• Most cars and trucks from the 1990s until around 2017 used R-134a refrigerant, which is inexpensive and readily available at auto parts stores.

• However, newer vehicles often use the more environmentally friendly R-1234yf, which is more expensive. You’ll want to find and fix any leaks to save money.

• Many hybrid and electric vehicles use an electric AC compressor requiring special oil. Attempting to recharge these systems with a DIY kit containing conventional oil risks damaging the electric compressor and potential electrocution. If recharging your hybrid’s AC, you MUST purchase refrigerant without oil.

Why know the refrigerant and oil type?

Because once you find and fix the problem, you’ll have to refill the system with the correct refrigerant and oil. Find refrigerant capacities and oil type and capacities using this chart.

Step 2: Check for a Magnetic Compressor Clutch or a variable displacement compressor

• Older AC systems used a magnetic compressor clutch to disengage the compressor when the AC was off or cooling demands were low

• Many modern vehicles have a “clutchless” variable displacement compressor. The pulley and compressor shaft rotate continuously while the engine runs, even with the AC off. An internal valve only permits refrigerant flow when the system is engaged. For more information on clutchless compressors, see this article.

Why must you know whether you have a clutch or clutchless compressor?

If you have a clutch-style compressor that’s not operating properly, you can’t conduct any further testing. You have to diagnose it first. The diagnostic procedure is different for a clutchless-style compressor. So you must know which type you have before proceeding.

Step 3: Check High and Low Side Refrigerant Pressures Using the Manifold Gauge Set

Refer to the following links for normal and abnormal pressure readings, as well as possible causes of abnormal AC pressures:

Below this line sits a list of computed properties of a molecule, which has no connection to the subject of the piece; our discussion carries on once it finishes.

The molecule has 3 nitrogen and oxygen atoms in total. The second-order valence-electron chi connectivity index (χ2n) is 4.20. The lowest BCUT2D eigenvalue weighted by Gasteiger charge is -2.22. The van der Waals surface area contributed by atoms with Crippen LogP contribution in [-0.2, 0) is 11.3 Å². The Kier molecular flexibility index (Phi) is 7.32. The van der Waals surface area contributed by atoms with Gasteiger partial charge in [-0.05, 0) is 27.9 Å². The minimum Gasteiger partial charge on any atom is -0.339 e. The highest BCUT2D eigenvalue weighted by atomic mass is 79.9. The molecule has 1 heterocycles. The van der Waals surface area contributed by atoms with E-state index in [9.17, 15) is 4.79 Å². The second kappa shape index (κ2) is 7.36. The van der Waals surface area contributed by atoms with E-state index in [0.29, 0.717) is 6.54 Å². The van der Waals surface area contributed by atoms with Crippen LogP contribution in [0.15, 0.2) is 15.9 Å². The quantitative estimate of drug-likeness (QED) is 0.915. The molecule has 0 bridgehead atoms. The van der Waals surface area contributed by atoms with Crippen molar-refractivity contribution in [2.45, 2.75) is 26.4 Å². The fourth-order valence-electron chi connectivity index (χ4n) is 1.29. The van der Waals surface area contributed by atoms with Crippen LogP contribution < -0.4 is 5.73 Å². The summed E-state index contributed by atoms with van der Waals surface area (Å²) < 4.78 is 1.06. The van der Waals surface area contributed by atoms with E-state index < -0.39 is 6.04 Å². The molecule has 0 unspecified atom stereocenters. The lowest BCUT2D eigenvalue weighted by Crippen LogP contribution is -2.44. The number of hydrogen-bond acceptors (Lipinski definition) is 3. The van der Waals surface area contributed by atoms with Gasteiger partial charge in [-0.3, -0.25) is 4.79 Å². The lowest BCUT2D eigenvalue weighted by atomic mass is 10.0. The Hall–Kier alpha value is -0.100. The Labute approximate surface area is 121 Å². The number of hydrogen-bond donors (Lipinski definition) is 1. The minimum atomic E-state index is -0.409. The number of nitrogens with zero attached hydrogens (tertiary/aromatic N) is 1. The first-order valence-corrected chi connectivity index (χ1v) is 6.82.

• Normal car AC pressures

• Abnormal AC Pressure Readings and Possible Causes

Step 4: Check the Superheat Temperature

Abnormal pressure readings from Step 3 indicate an underlying issue with the system that needs to be diagnosed. The best way to pinpoint the exact cause of the problem is to conduct a superheat test. Although some DIYers and professionals overlook this step, conducting a superheat test is the industry standard for pinpointing the source of air conditioning problems. Superheat temperature readings offer deeper insights into the system’s operation compared to pressure gauges alone, similar to how blood test results provide a comprehensive picture of a patient’s health condition.

Click here to learn what superheat is and what it can tell you about your car’s AC problems.

By following these steps and using the proper tools, you can pinpoint the problem and fix the cause of your car’s AC blowing hot air. Then, use these articles to learn how to fix/replace the component and fix it permanently, saving you time and money.

Remember, acting quickly to address any refrigerant leaks is crucial to preventing further damage and ensuring a cool, comfortable ride all summer long.

©, 2020 Rick Muscoplat

Posted on by Rick Muscoplat